‘Many people are blessed through this’ — Shoppers find treasures in Angels Attic in Brookhaven
For 15 years, customers have discovered a trove of treasures in Angels Attic.
The resale store has been operated by the women of the Episcopal Church of the Redeemer, Angels Attic Board of Directors and employees since 2002. The store will celebrate its 15-year anniversary in Brookhaven Thursday, Friday and Saturday with cookies, cider and special sales.
The shop began as a vision by Rev. E. Gene Bennett, who was Redeemer’s rector, and his wife, Carol. The ministry began with a small group of volunteers that included Dorothy Benson, Dott Cannon, Gwen Davis, Barbara Fuller, Maxine Minter, Sue Minter and Martha Morgan who were joined by several others were driven by the same idea.
The Attic was originally open just one day a week and took over a building owned by the church. That space had been home to a daycare before the Attic moved in.
These days the store at 130 N. Church St. is open Thursday and Friday from 8 a.m. to 3 p.m. and Saturday from 9 a.m. to 2 p.m. Donations are accepted during store hours and also Mondays and Tuesdays between 8 a.m. and noon. A tax-deductible donation receipt is available.
“It is operated under the direction of a six-member board and has many volunteers who work selflessly as cashiers and as needed for day-to-day operations,” said President Emily Rossie.
Rossie serves on the board along with Amber Domanick, Joy Jordan, Dorothy LeBlanc, Martha Morgan, and Pat Walker, all of whom volunteer in the shop. Rev. Anne Matthews serves as an ex-officio member. Additional volunteers are George and Sharon Brumfield, Gloria Channell, Alexis Domanick, Pat Donald, Don Fuller, Janet Gunnell, Lucie LeBlanc and Andrea Roberts.
The shop also has two longtime employees, Anita Thomas and Shelly Mitchell, who originally came to the shop as volunteers, Rossie said.
The Attic partners with Copiah-Lincoln Community College to participate in the Senior Community Service Employment Program, which helps seniors in the area gain employment. Elaine May is working at the Attic through that partnership.
“As a non-profit service organization, Angels Attic is devoted to providing low-cost clothing and household items to its customers,” Rossie said.
The money raised is distributed as grants and gifts to other organizations in Brookhaven and Lincoln County. Some groups that have benefited are Hospice Ministries, Mission Mississippi, Berean Children’s Home, Socks for Heroes, the Prison Storybook Ministry and Brookhaven Animal Rescue League. Angels Attic also helps fund the Fire-Pup fire safety program presented by the local fire department in area schools.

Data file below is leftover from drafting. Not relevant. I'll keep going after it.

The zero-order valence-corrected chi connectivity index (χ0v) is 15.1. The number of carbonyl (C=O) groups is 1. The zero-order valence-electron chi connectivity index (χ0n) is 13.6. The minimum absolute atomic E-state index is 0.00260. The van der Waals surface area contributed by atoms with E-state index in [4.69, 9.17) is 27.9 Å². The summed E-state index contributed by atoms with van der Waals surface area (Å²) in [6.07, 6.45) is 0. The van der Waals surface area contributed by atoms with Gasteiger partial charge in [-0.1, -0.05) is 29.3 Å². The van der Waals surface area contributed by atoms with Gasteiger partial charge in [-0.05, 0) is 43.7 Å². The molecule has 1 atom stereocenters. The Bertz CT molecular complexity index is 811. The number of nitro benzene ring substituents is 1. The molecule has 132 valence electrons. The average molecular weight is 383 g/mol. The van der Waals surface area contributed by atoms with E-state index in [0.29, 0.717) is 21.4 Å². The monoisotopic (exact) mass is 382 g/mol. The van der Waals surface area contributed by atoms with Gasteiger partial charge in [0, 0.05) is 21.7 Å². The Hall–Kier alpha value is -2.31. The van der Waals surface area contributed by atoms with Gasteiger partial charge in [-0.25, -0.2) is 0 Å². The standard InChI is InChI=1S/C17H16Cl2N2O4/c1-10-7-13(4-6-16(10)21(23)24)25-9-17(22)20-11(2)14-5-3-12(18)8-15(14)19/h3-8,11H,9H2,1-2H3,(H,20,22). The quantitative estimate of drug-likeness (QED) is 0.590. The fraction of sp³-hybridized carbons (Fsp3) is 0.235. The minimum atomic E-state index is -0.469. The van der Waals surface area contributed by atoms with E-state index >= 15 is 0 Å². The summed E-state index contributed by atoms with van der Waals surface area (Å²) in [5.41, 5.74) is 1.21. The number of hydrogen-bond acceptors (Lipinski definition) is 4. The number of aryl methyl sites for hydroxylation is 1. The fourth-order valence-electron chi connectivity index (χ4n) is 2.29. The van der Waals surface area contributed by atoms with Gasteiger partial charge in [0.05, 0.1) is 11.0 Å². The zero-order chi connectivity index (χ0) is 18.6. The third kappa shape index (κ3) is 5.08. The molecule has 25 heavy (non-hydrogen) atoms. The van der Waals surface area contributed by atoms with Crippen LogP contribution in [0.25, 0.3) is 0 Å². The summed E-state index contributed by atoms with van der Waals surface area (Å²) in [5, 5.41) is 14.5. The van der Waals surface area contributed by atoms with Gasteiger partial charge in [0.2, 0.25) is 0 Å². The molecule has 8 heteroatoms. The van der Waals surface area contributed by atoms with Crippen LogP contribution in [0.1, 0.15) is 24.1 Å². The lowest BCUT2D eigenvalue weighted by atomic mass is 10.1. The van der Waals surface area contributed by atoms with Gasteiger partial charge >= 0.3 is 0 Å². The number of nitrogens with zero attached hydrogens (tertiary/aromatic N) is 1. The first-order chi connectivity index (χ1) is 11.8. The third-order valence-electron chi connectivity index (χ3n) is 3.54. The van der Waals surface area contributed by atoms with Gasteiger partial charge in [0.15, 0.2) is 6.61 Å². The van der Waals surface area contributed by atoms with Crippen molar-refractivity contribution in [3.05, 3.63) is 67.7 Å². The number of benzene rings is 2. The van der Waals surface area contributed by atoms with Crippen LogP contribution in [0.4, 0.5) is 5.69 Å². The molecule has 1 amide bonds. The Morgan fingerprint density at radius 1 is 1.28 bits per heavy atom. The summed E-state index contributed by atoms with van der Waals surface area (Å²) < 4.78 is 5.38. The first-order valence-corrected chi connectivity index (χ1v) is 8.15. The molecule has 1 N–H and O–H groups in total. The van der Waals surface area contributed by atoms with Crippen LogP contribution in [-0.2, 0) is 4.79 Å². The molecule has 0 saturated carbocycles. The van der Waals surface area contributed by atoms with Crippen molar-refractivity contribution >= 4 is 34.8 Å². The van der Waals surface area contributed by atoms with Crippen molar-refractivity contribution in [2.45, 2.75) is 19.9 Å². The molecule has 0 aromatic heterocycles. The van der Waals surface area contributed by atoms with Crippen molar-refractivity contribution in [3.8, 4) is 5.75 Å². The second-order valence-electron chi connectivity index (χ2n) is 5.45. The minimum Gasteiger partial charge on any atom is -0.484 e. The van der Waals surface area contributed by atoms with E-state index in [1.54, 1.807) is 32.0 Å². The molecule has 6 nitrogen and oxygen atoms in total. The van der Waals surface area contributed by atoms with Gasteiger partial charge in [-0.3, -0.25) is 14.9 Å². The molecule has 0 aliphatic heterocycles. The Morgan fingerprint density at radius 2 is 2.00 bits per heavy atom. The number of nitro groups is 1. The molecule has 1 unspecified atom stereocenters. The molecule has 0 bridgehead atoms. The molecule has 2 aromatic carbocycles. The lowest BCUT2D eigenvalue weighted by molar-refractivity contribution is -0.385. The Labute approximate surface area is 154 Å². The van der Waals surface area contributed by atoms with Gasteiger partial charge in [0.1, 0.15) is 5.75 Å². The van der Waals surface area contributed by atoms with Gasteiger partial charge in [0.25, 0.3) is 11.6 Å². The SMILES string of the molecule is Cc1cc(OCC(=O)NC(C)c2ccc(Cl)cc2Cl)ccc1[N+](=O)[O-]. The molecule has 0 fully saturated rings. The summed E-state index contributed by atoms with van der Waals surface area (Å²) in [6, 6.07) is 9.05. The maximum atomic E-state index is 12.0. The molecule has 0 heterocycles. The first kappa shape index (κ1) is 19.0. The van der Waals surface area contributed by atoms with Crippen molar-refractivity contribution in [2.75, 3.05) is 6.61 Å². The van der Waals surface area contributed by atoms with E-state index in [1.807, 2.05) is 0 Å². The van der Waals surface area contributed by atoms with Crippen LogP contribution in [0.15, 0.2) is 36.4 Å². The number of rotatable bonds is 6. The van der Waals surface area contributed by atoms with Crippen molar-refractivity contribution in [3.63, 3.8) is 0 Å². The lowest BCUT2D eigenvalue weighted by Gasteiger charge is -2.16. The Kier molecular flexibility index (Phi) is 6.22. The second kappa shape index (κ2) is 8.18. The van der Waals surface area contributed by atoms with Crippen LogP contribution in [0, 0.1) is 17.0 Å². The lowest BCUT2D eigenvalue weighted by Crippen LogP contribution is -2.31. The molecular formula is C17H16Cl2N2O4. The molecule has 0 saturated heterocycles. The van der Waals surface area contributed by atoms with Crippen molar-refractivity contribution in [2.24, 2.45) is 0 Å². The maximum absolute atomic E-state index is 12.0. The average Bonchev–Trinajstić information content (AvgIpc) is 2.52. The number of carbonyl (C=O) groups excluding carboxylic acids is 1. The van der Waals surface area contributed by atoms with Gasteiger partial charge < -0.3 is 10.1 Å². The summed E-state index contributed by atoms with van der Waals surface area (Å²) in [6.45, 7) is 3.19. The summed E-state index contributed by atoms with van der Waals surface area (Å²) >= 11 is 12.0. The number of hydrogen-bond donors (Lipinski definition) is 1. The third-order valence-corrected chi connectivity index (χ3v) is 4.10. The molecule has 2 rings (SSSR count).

“Although the goal is to keep most of the money in the community, the board will occasionally reach beyond Lincoln County’s borders,” Rossie said. “Earlier this year, a donation was made to Ronald McDonald House in Jackson because of a connection with a church member.”
The blessings from the Attic don’t always come from a check.
“I always like to point out that many people are blessed through this ministry — the people who donate clothing and household items, our loyal customers who purchase items at a price they can afford and the clients served by the community organizations that benefit from our sales,” she said. “That touches a lot of people.”
Sales have been great this year, which has allowed the board to increase the number of gifts and grants given.
“In years past, we usually contributed to one organization each month. This year we have been able to increase that to two or more as circumstances dictate,” Rossie said. “Hurricane relief is a new area to which we are contributing.”
Angels Attic has made several improvements this year — a new ramp and sidewalk from the parking lot was built to provide easier access for disabled and older customers.
Also, new racks were installed to add about 40 linear feet of clothing hanging space in the children’s room and men’s department.
“We are striving to make this little shop a better experience for our customers,” said Rossie.